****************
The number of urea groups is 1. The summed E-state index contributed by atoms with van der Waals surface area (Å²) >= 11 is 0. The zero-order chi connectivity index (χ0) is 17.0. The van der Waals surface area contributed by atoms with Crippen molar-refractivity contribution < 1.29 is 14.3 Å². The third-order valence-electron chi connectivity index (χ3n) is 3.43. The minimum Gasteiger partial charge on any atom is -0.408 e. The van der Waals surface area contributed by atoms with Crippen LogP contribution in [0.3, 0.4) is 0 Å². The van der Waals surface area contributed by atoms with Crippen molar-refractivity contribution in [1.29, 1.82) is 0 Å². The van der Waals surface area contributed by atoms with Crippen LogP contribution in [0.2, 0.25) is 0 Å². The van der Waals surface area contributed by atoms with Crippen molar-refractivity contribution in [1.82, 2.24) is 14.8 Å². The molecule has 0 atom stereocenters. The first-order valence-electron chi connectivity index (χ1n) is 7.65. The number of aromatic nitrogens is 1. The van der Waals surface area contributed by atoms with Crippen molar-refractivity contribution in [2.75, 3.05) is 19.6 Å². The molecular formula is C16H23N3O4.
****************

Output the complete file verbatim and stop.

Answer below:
The number of urea groups is 1. The summed E-state index contributed by atoms with van der Waals surface area (Å²) >= 11 is 0. The zero-order chi connectivity index (χ0) is 17.0. The van der Waals surface area contributed by atoms with Crippen molar-refractivity contribution < 1.29 is 14.3 Å². The third-order valence-electron chi connectivity index (χ3n) is 3.43. The minimum Gasteiger partial charge on any atom is -0.408 e. The van der Waals surface area contributed by atoms with Crippen LogP contribution in [0.3, 0.4) is 0 Å². The van der Waals surface area contributed by atoms with Crippen molar-refractivity contribution in [1.29, 1.82) is 0 Å². The van der Waals surface area contributed by atoms with Crippen LogP contribution in [0.2, 0.25) is 0 Å². The van der Waals surface area contributed by atoms with Crippen molar-refractivity contribution in [1.82, 2.24) is 14.8 Å². The molecule has 0 atom stereocenters. The first-order valence-electron chi connectivity index (χ1n) is 7.65. The number of aromatic nitrogens is 1. The van der Waals surface area contributed by atoms with Crippen molar-refractivity contribution in [2.75, 3.05) is 19.6 Å². The molecular formula is C16H23N3O4.